According to a Government Accountability Office report at that time, the estimated error rates for 2018 were lower than in prior years because the Department of Agriculture had “changed what it considers to be an improper payment.” As a result, it is impossible to compare the most recent error rates with prior years.
However, let’s briefly examine some of the positive aspects of offering free school meals to every child.
A report from the Noah Webster Educational Foundation finds that:
• Children can’t learn on an empty stomach. A hungry child is a distracted child.
• According to the Food Research & Action Center, “Students who eat do better than students who miss meals. … Students in schools with healthy meals for all fared better on tests than their peers in schools without universal [meals] in a carefully controlled study by the Maxwell School at Syracuse University.”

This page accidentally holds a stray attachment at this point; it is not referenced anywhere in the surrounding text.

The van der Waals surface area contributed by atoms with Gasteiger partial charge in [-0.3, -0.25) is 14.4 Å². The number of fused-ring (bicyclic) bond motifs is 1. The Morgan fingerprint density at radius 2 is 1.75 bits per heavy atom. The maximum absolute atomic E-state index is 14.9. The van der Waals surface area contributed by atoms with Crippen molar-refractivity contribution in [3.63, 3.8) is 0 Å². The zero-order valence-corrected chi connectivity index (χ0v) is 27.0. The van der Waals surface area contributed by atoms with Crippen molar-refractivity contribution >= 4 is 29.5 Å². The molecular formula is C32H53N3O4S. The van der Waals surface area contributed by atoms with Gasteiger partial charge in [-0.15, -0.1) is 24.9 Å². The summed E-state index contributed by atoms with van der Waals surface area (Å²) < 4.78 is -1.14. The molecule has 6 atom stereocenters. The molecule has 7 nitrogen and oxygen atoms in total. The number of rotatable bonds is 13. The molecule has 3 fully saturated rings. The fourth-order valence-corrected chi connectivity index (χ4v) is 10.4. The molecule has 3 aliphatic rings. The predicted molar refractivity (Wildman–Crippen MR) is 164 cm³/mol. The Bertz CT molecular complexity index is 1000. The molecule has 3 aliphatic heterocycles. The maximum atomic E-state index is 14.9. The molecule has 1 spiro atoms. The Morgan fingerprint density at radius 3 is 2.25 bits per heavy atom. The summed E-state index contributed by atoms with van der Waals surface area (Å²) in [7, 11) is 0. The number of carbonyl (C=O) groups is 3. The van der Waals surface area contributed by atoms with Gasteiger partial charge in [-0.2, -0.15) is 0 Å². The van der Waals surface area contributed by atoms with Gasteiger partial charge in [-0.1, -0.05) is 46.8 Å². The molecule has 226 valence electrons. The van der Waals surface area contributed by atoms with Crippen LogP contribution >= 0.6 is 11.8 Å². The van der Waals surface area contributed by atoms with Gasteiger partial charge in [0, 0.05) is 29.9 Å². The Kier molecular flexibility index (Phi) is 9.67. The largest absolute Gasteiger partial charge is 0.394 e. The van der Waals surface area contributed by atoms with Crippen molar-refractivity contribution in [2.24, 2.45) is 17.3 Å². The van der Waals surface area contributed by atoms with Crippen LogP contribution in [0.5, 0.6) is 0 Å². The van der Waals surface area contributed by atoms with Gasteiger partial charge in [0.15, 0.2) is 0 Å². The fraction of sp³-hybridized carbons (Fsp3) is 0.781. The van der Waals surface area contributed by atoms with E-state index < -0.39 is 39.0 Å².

• Free meals for all students would significantly reduce the likelihood of hungry children laboring through their studies, regardless of the cause of their hunger.
• Free meals for all help to fight childhood hunger. Regardless of the reasons, thousands of children go hungry at school. Ultimately, free school meals for all students would drastically reduce this problem.
We have come a long way from the time when Ella Walsh began offering “penny lunches” to her students.
It’s time to agree that we can do more. We like to brag that our farmers feed the world.
Let’s take that saying a step further and get rid of the “no free lunch” axiom that limits our ambitions.
Let’s feed our students. For free.